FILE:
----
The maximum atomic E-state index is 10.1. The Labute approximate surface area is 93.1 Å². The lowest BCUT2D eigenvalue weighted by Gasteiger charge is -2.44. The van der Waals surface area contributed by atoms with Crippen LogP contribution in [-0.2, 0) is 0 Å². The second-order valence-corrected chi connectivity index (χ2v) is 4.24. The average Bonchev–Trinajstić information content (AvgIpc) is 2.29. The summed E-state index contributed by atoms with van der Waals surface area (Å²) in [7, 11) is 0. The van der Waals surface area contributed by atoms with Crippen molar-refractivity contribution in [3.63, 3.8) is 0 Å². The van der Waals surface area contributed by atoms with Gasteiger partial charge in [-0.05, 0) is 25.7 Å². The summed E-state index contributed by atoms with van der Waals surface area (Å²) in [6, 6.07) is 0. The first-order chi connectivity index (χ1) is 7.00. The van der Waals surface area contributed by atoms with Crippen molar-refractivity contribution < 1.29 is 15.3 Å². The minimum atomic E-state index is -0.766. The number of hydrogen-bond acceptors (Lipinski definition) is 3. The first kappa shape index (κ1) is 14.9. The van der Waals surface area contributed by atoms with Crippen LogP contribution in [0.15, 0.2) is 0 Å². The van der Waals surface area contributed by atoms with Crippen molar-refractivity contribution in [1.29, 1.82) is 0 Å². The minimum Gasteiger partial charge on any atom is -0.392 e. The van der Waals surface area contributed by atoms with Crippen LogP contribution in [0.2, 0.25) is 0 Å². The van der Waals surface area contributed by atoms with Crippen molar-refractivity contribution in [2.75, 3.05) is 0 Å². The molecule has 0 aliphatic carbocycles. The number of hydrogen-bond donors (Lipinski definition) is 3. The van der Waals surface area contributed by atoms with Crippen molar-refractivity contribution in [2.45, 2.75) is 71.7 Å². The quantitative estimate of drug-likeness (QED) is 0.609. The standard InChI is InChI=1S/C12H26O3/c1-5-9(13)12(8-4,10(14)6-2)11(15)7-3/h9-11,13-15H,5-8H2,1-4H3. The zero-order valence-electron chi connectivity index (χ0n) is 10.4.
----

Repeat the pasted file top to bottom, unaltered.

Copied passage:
The maximum atomic E-state index is 10.1. The Labute approximate surface area is 93.1 Å². The lowest BCUT2D eigenvalue weighted by Gasteiger charge is -2.44. The van der Waals surface area contributed by atoms with Crippen LogP contribution in [-0.2, 0) is 0 Å². The second-order valence-corrected chi connectivity index (χ2v) is 4.24. The average Bonchev–Trinajstić information content (AvgIpc) is 2.29. The summed E-state index contributed by atoms with van der Waals surface area (Å²) in [7, 11) is 0. The van der Waals surface area contributed by atoms with Crippen molar-refractivity contribution in [3.63, 3.8) is 0 Å². The van der Waals surface area contributed by atoms with Gasteiger partial charge in [-0.05, 0) is 25.7 Å². The summed E-state index contributed by atoms with van der Waals surface area (Å²) in [6, 6.07) is 0. The first-order chi connectivity index (χ1) is 7.00. The van der Waals surface area contributed by atoms with Crippen molar-refractivity contribution < 1.29 is 15.3 Å². The minimum atomic E-state index is -0.766. The number of hydrogen-bond acceptors (Lipinski definition) is 3. The first kappa shape index (κ1) is 14.9. The van der Waals surface area contributed by atoms with Crippen LogP contribution in [0.15, 0.2) is 0 Å². The van der Waals surface area contributed by atoms with Crippen molar-refractivity contribution in [1.29, 1.82) is 0 Å². The minimum Gasteiger partial charge on any atom is -0.392 e. The van der Waals surface area contributed by atoms with Crippen LogP contribution in [0.2, 0.25) is 0 Å². The van der Waals surface area contributed by atoms with Crippen molar-refractivity contribution in [2.75, 3.05) is 0 Å². The molecule has 0 aliphatic carbocycles. The number of hydrogen-bond donors (Lipinski definition) is 3. The van der Waals surface area contributed by atoms with Crippen molar-refractivity contribution in [2.45, 2.75) is 71.7 Å². The quantitative estimate of drug-likeness (QED) is 0.609. The standard InChI is InChI=1S/C12H26O3/c1-5-9(13)12(8-4,10(14)6-2)11(15)7-3/h9-11,13-15H,5-8H2,1-4H3. The zero-order valence-electron chi connectivity index (χ0n) is 10.4.